|Figure 2. A path of debris remained in Pratt City section of Birmingham, Alabama, on April 29, 2011. Two days earlier, the city was struck by an EF4 tornado as part of the catastrophic 2011 Super Outbreak, one of the nation’s two worst tornado swarms on record. This outbreak occurred following a La Niña winter, as did the only other comparable event on record—the 1974 Super Outbreak (April 3). Image credit: Kevin C. Cox/Getty Images.|
Late March into early April: a time to watch
Up through early March, the U.S. severe weather picture has been slightly calmer than usual. This year’s “inflation-adjusted” tornado total (which factors out the higher frequency of observations in recent years) had reached 54 through March 7, compared to an average value of 74. We’ve seen a parade of large-scale storms bringing multiple shots of winter weather from the Deep South to New England. However, these strong, fast-moving systems haven’t allowed enough time for sufficiently moist, unstable air to reach the U.S. from the Caribbean and the Gulf of Mexico and become juxtaposed with vertical wind shear.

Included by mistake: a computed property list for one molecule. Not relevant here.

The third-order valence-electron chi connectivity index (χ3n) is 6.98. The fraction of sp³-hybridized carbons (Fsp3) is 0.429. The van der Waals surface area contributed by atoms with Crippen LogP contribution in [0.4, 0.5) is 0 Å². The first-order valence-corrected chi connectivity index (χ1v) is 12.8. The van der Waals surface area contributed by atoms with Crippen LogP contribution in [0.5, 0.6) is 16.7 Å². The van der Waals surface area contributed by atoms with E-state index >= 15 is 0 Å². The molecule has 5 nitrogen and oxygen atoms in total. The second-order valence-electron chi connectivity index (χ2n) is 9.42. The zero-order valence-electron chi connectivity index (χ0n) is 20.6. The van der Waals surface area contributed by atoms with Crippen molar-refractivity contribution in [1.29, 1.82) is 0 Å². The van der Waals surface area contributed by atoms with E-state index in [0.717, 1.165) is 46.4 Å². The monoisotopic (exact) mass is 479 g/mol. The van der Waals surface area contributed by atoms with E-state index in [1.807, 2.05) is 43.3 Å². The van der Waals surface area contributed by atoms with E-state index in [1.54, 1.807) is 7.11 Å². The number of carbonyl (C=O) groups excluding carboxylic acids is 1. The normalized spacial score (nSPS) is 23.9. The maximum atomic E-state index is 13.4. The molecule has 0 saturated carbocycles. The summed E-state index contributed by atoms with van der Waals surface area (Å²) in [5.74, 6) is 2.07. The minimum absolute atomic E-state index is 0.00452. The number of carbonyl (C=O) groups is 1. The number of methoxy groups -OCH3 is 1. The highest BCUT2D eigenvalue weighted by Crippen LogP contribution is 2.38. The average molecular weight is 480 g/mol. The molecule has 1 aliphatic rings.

Yet another large-scale storm system heading toward the mid-Atlantic might produce one or more tornadoes after dark on Saturday night, March 10, across the lower Mississippi Valley, according to the Day 2 outlook issued at midday Friday by the NOAA/NWS Storm Prediction Center. Once again, instability will be limited, so a major outbreak is not expected.